The house near Dean Forest to which we moved in 1910, and which was our home till Father’s death in 1935, was a great rambling old place with enormous dark attics, approached by a winding staircase in the thickness of the wall, and huge underground kitchens and cellars and long flagged passages. When we first went there, straight from a pleasant modern house in Ealing, with electric light and all the usual amenities, there was no lighting except by candles and paraffin lamps. It was a creepy old place, which always scared me into a state of nervous panic, and yet for a number of years during and after the 1914 war, Mother lived there entirely alone, day and night. Every night before going to bed, she would perambulate the whole house from attics to cellars, with only a candle in her hand, in order to perform her duty in seeing that all was well.
During the war Father, who had retired and given up his practise in 1910, spent several years in doing locums for younger men who were called to the Services, he himself being over age. I was at school, and my brothers in the Army and later at College, but Mother was quite determined to do her duty in keeping the home open for any one of us who should be temporarily free. Whether or no she even felt fear or nervousness I never knew. Perhaps she did, but forced herself to conquer it, as she forced herself to conquer every normal human weakness. Father and the rest of us hated her being there all alone, but she considered it her duty to hold the fort, and no amount of persuasions or appeals had the smallest effect.
I hope I have not drawn this portrait of Mother hitherto in lines of excessive sternness. During my childhood, before the great chasm opened between us, I was her constant companion and always happy in her company. She taught me almost exclusively until I was thirteen, and my timetable was as carefully arranged and adhered to as in the strictest school. She had been taught as a child by Aunt Wese, and. had used the books from which all her elder sisters had learnt, which dated from at least the year 1837 or thereabouts. Mother had the slightest intention of moving with the times, so I also was taught from those same books. They were almost all in the form of question and answer, and to this day I believe I could, if asked any question from those old books, immediately reel off the appropriate answer, word perfect. Everything had to be learnt by heart, but as I had a sponge-like capacity for soaking up information, and a most adhesive memory, lessons were never any trouble to me. I have been told that I could read simple words while I was still so young that I could not even speak them correctly. I believe one of my cousins, ten or twelve years my senior, actually taught me the alphabet, and incredible as it may seem, I have been told. that I knew it before I was eighteen months old. Certainly I never remember the time that I could not read, though my memory goes back to an astonishingly early age.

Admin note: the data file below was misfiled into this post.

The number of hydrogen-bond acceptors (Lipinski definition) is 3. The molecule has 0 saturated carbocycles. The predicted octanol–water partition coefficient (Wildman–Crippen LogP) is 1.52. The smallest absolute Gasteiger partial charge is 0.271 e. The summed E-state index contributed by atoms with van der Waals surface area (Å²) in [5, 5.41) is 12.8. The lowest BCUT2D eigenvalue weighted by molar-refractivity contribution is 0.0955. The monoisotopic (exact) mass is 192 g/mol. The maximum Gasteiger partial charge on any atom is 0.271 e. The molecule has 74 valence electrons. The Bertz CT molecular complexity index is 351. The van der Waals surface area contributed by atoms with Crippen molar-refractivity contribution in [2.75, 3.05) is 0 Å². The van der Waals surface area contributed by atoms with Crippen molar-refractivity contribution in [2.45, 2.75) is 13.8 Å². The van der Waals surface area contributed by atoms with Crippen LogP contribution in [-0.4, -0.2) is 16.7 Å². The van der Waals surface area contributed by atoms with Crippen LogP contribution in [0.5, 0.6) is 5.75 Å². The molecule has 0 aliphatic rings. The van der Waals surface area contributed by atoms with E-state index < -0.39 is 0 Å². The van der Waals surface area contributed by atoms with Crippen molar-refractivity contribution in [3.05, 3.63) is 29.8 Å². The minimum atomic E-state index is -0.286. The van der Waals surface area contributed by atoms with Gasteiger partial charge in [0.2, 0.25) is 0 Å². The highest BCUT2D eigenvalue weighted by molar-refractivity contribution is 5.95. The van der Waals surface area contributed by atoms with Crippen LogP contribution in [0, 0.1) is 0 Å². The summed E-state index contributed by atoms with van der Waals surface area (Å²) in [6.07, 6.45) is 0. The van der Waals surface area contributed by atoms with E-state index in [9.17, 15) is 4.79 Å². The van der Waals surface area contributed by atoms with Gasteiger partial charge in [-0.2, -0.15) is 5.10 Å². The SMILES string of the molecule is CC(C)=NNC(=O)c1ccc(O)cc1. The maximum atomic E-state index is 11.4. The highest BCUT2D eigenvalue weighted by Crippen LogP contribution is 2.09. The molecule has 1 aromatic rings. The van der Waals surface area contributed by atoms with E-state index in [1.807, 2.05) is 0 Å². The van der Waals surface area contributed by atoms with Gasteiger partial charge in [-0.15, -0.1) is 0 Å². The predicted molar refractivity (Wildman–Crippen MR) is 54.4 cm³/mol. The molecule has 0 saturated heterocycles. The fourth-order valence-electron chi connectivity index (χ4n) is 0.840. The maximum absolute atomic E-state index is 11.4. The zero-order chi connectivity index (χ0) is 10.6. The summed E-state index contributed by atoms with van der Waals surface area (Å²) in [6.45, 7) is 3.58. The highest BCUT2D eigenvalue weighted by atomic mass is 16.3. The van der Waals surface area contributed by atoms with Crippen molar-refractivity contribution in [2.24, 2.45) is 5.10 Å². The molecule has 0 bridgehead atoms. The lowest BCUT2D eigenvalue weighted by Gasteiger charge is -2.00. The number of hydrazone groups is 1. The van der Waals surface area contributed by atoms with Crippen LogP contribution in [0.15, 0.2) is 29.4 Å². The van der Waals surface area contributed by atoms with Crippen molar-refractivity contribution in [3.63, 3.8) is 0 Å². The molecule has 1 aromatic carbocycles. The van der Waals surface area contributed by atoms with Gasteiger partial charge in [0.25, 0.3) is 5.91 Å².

My younger brother, Ben, was born about six weeks after my second birthday. I
distinctly remember the indignation in my little mind when I had to give up my
accustomed seat at the hood end of the pram to him, and be moved to sit at the
handle end. It must have been in the previous summer, when I was about eighteen
months old, that we paid our final visit to Woodbine Cottage, Rustington. This
delightful old cottage is still standing, and I have frequently been past it in
later years, but I remember it quite clearly from my early visits. I remember
being put out in the pram under the trees for my midday sleep, and the story of
God walking in the garden with Adam and Eve always brings an immediate picture
of that garden to my mind.
Another very early memory, partly reinforced by Mother’s accounts in later years, is connected with her mother’s death, it was the occasion for a grand reunion of the entire family. At the time Mother and Father and we children were sharing a house in Chiswick with my grandmother and Aunt Wese, and I must have been about two.
I just have a faint recollection of the old lady in a big shawl and lace cap. After the funeral was over all the men of the party gathered in the dining room for a smoke, while the ladies retired to the drawing room. As was usual when Mother had visitors, she sent for the nurse to bring me down. But where was I? Not a sign of little me to be found anywhere. Frantic searching all over the house were to no effect. Presently roars of masculine laughter were heard echoing from the dining room, and there was I, very small and pretty in my frilly frock, standing on the hearthrug with the utmost composure, entertaining the gentlemen. I do not recall the actual occasion, but I distinctly remember the forest of long black legs towering above my head, and the circle of kind masculine faces, many of them bearded, which seemed to touch the ceiling. I also remember one of my uncles lifting me between his hands and holding me high in the air over his head, and the giddyfying sensation of being swung down to the ground again remained with me as a recurrent nightmare for many years.